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Margevicius' return to starting role promising

@gregjohnsmlb
August 9, 2020

SEATTLE -- The last time Nick Margevicius started a Major League game was 14 months ago for the Padres, when he gave up nine runs on 11 hits in 1 1/3 innings in Coors Field. So, yeah, there was reason for trepidation when the 24-year-old took the mound for the

SEATTLE -- The last time Nick Margevicius started a Major League game was 14 months ago for the Padres, when he gave up nine runs on 11 hits in 1 1/3 innings in Coors Field. So, yeah, there was reason for trepidation when the 24-year-old took the mound for the Mariners in his rotation debut on Saturday night.

But Margevicius feels like a different pitcher now, and the Mariners saw a new-and-improved version as the young lefty threw 3 1/3 scoreless innings in his first start in place of the injured Kendall Graveman in an eventual 5-0 loss.

Box score

It wasn’t a pretty night for the Mariners, as they managed just one hit while falling to 2-7 on the homestand and 5-11 on the season, but it was a pretty fair outing for Margevicius as he offset a low-90s fastball with a 70 mph curve and limited the Rockies to three hits with one walk while striking out three.

“We’ve talked about his fastball ticking up and he did a really nice job with all his pitches tonight, but I love the back-and-forth combo of the slow curveball and the rising fastball off that,” Mariners manager Scott Servais said. “He can make pitches and he’s certainly not afraid of attacking. I think he’s going to be a nice fit for our rotation going forward. He’s going to keep getting starts with Graveman being out. I like what I’ve seen so far.”

Because Margevicius had been pitching in relief and thrown just five innings in three prior outings, Servais kept the 6-foot-5 lefty on a strict pitch count and pulled him after 61 pitches. But while the Rockies proceeded to break the game open against Seattle’s young bullpen, Margevicius showed he’s definitely capable of filling a spot in the Mariners’ six-man rotation as he builds his arm up.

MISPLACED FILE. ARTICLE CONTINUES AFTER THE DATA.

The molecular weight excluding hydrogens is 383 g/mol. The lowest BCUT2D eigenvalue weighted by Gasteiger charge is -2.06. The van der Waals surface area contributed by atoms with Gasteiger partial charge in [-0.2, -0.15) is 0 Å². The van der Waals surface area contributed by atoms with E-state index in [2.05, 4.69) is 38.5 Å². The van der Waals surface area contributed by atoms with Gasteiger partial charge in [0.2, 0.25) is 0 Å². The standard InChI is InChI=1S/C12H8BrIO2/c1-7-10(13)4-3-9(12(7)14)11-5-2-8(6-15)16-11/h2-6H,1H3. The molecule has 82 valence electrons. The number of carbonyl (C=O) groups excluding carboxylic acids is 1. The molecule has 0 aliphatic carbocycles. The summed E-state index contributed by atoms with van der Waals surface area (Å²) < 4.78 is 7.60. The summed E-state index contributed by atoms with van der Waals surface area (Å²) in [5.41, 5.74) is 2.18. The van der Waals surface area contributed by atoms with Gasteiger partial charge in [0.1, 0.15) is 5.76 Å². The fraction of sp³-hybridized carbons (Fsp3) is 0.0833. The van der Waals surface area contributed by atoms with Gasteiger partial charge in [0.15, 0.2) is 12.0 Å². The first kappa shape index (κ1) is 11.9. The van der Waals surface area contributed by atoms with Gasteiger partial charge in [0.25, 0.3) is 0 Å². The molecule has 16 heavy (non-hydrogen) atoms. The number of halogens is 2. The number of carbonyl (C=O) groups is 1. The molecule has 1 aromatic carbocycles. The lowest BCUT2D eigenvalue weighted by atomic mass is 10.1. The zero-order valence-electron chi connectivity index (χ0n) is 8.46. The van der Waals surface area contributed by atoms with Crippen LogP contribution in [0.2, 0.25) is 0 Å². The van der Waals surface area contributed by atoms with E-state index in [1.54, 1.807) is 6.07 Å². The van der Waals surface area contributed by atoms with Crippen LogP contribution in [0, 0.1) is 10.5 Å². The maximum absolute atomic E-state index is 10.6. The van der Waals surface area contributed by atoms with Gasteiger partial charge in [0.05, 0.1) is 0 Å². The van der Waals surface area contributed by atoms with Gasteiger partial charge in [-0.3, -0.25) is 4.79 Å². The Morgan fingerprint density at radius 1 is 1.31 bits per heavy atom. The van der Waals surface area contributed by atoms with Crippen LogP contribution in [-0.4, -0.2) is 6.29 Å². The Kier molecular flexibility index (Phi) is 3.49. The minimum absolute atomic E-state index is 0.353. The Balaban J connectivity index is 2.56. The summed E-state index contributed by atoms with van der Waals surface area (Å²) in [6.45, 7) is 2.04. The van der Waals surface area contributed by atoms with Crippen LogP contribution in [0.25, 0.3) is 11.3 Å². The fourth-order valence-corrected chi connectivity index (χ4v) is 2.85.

“Anytime you go out and put up some zeros, it’s something to build on moving forward,” Margevicius said.

Colorado had an even more impressive debut on its side, as Ryan Castellani held the Mariners hitless -- with just one walk and a hit batter -- in four innings before he also was pulled due to a pitch count in his first start in the big leagues. Shortstop J.P. Crawford finally ended the Rockies’ combined no-hit bid with a two-out single in the sixth off reliever Jeff Hoffman.

The Padres rushed Margevicius to the Majors last year, putting him in their Opening Day rotation as a 22-year-old even though he’d pitched just one game above the Class-A level in his Minor League career.

The results were predictable, as Margevicius went 2-6 with a 6.79 ERA, including 0-2 with a 16.55 ERA in three starts against the Rockies. Colorado hitters went 26-for-55 (.473) with four home runs in those three games.

But Margevicius went home last winter and worked on improving his velocity. A fastball that averaged 88.5 mph last year has increased to the 91-92 range this year, while his slider has improved as well.

“My slider was pretty good today,” he said. “It’s definitely different than it was last year. Obviously, the fastball felt a lot better as I’ve been working on it. All the things I saw today were the kind of things I’d seen in earlier outings this season.”

As for the slow curve, which he used to strike out standout shortstop Trevor Story in the third?

“That’s something I’ve been throwing since I got into pro ball,” he said. “I feel good with it. I’ve kind of learned how to use it to hitters and feel confident with it. It’s kind of a weapon for me.”

The only real damage Saturday came from Charlie Blackmon, who doubled and singled off Margevicius on the way to a three-hit, three-RBI game. Blackmon’s base hit off Margevicius was followed by a one-out single by Daniel Murphy. That brought rookie Anthony Misiewicz in from the bullpen in a tongue-twister of a pitching change, with Misiewicz quickly retiring Matt Kemp and David Dahl to end the inning.

The remainder of the game didn’t go as well for the Mariners’ bullpen, as Blackmon ripped a three-run double off rookie Joey Gerber in a four-run fifth and the Rockies proceeded to improve their National League West-leading record to 11-3.

Greg Johns has covered the Mariners since 1997, and for MLB.com since 2011. Follow him on Twitter @GregJohnsMLB.